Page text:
Diplomatic uniforms are civilian uniforms worn by ambassadorial and consular officers at public occasions. These uniforms appeared around 1800 when European countries began to reform their administrations and assign uniforms to many of their public officials. Previously, diplomats, who usually belonged to the highest nobility, had worn their own splendid clothes at solemn occasions. Only the colors and badges of their livery servants' clothing indicated the ambassador's own court and the court of the ruler he represented (Nach Rang und Stand, pp. 85–93, 252–255).
In the second half of the eighteenth century, several European countries began to consider uniforms for their envoys to foreign countries. As early as 1768, France ordered that her consuls in charge of trade and shipping traffic in the Near East wear uniforms of the navy's commissioners and under-commissioners. By 1781, the French consuls received their own uniforms of blue cloth with red lining, red waistcoat, and breeches, decorated with buttons featuring the king's coat of arms and trimmed with gold braids denoting respective rank. One of the reasons for the introduction of diplomatic uniforms can be found in a letter sent by Netherlands consuls in Spain to their home country in 1776. They asked for uniforms in order to save money and claimed that uniforms would relieve them from buying expensive fashionable clothes needed for representing their country (Kramers, p. 23).
For patriotic reasons and in order to promote abroad the ideas of a national republican state, the First French Republic required that its representatives at foreign courts dress in the uniform of the French Garde Nationale. However, these early regulations were obviously not yet strictly followed, as an official portrait of Guillemardet, the French ambassador in Spain at that time, shows him wearing his private clothes together with a tricolor sash wound around his waist (Delpierre, p. 31).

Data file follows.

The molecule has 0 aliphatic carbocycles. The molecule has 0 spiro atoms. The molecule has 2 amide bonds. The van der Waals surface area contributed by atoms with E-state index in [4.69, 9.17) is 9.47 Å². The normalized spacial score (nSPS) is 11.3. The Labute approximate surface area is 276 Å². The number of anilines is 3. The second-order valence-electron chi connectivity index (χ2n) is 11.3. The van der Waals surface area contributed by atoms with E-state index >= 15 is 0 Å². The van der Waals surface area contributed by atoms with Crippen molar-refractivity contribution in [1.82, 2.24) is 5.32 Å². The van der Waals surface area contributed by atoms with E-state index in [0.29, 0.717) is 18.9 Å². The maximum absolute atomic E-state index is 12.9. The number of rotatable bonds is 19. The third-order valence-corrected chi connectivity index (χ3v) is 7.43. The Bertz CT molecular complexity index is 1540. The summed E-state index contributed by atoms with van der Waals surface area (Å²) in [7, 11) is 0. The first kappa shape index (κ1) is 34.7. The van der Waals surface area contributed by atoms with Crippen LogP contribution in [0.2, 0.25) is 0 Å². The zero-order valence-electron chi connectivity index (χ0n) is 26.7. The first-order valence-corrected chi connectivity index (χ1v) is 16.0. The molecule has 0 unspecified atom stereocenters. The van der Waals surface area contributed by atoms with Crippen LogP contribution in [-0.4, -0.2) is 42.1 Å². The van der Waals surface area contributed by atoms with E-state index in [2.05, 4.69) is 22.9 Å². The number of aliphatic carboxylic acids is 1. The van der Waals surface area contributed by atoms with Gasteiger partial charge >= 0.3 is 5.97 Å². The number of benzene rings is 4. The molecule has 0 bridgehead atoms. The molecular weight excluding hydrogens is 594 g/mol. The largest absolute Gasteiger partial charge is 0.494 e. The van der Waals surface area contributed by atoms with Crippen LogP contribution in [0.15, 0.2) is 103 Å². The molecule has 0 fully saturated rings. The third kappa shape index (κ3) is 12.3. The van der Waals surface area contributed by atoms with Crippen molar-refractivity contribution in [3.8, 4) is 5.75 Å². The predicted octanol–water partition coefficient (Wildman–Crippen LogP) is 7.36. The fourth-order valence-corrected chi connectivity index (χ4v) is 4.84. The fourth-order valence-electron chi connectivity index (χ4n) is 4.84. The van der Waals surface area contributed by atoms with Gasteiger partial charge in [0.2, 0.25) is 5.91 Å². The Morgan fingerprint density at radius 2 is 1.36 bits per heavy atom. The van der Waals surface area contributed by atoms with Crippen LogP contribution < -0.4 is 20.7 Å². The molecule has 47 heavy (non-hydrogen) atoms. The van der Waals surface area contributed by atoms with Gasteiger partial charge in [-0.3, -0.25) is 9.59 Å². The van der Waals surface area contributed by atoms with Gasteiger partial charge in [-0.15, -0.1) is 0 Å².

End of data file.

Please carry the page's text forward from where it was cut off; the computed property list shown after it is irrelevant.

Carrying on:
Diplomatic uniforms became part of general administrative reforms issued by most European countries around 1800 as a response to the French Revolution and the Napoleonic wars. When in the past the ambassador's impressive appearance depended on his personality and his own individual means, now uniforms made the person stand back behind the office he represented (Lüttenberg, p. 86–87). In several countries, diplomatic uniforms were among the first civilian uniforms to be issued because they represented the new reformed state to the outside world. When Count Maximilian von Mont-gelas, minister and head of the new reforms in Bavaria, ordered uniforms for the Bavarian state officers in 1799, he began his campaign with the office of foreign affairs. His regulations, published in 1807, were basically kept until as late as 1918. In fact, in most European countries, the design of the diplomatic uniforms changed very little in contrast to other civilian uniforms.
The design of the diplomatic uniforms preserved the court fashion of the early nineteenth century, which was marked by richly embroidered tailcoats with standing collar, breeches or pantaloons depending on the formal event, and completed by a sword and a two-cornered plumed hat. With their lavish gold embroidery, the diplomatic uniforms were always among the richest of civil uniforms and resembled those of distinguished court officials. This was considered appropriate because members of the diplomatic corps usually belonged to the highest court circles and represented their country at the most official events at court. While most Bavarian state employees were clad in blue uniforms, Barvarian diplomats dressed in red ones similar to the uniforms worn by high officials of the Bavarian royal court. In most countries, diplomats had to acquire at least two uniforms: a richly embroidered full dress uniform for formal events and a simpler uniform for everyday use. English and Bavarian diplomats needed three kinds of uniforms: full dress, levée dress, and frock dress.